When did your Czech or Slovak ancestors immigrate, where did they leave, why did they leave, how did they get here? This book is a wonderful resource. The author hopes you find the answer to some of these questions in this book. This book discusses the history of their homeland and gives some insights into possible answers to the questions about your ancestors’ immigration.

The book also presents brief histories of most of the ports that were used by your immigrants for departure from Europe and the ports where they arrived. Also covered are details of life in steerage during the voyage and the process of examination of the immigrants to gain admittance to the United States.

Available on

Viewing Film Images on

In 2017, changed our access to their film catalog that they have for genealogical records. They made digital images for the records on most of their films and allowed us to view them on computers from various locations.

We can determine where we can view the digital image by finding the film in the film catalog, and looking at the icon on the far right will tell us where to view the film. If there is a roll of film, we can view the film only at the Family History Library in Salt Lake City, Utah. If there is a small camera-shaped icon on the far right, we can view the film online. If there is a key over the camera, we cannot view the image at our present location. Clicking on the camera icon will tell us where to view the digital images of the records. If the key is missing above the camera, we can click on the key icon, and the digital images of the records will appear. If the key is above the icon, one of three error messages will appear when we click on the camera icon:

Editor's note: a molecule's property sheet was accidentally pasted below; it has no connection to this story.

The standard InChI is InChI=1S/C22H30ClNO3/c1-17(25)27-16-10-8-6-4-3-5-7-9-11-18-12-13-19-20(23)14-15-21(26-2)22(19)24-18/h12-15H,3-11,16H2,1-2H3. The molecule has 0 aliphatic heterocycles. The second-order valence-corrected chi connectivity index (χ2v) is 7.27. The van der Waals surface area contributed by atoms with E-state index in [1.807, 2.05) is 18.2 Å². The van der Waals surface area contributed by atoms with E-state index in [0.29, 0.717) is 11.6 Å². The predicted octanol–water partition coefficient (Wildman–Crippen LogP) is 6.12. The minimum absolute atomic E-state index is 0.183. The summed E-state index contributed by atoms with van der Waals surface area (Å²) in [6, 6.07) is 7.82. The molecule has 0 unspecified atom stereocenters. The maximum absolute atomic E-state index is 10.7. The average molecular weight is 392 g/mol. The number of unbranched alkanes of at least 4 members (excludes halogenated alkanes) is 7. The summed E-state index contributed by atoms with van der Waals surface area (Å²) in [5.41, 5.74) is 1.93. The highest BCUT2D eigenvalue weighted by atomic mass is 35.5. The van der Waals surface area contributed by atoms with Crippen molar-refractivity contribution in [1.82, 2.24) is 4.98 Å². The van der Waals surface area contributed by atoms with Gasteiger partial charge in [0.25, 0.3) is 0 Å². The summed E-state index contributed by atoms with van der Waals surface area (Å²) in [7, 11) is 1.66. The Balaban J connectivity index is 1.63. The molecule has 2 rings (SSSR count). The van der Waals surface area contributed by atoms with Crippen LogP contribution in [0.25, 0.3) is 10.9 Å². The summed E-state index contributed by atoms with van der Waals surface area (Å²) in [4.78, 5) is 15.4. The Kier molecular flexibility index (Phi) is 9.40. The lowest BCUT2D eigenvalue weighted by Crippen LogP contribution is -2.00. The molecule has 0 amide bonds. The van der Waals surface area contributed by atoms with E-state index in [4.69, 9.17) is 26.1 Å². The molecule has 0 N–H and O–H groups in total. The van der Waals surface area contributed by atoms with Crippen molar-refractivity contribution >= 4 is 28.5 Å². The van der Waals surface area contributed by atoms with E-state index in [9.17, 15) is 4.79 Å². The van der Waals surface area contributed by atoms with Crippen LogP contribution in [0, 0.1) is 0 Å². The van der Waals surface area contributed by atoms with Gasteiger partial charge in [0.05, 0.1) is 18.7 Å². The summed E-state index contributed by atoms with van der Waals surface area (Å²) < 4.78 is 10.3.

1. To view these images, do one of the following: Access the site at a family history center or Affiliated Library.
  2. To view these images, do one of the following: Access the site at a family history center.
  3. You may be able to view this image by visiting one of our partners’ sites or the legal record custodian (fees may apply). Note this replaces an earlier error message that indicated that the image could be viewed at a Family History Center but only to Church Members. (Basically, this option means that you can view the images only on the films in Salt Lake City.)

My strategy is first to try to view the film from home. If available from home, my research will progress faster because this is the most convenient option.  If the key is above the camera icon, click on the icon to see where you need to go to view the digital images for the film and plan your trip.

I try to visit affiliated libraries because they usually have hours and locations that are more convenient. Before visiting a Family History Center, I review their hours and site instructions very carefully because some are open only by appointment. I also have the phone number for the Family Center with me, because entry to the building may be a challenge.

My New Book – DNA and Genealogy Research: Simplified

My new book, “DNA and Genealogy Research: Simplified,” is now available. If you want to unlock your DNA results, my book will be a great starting point.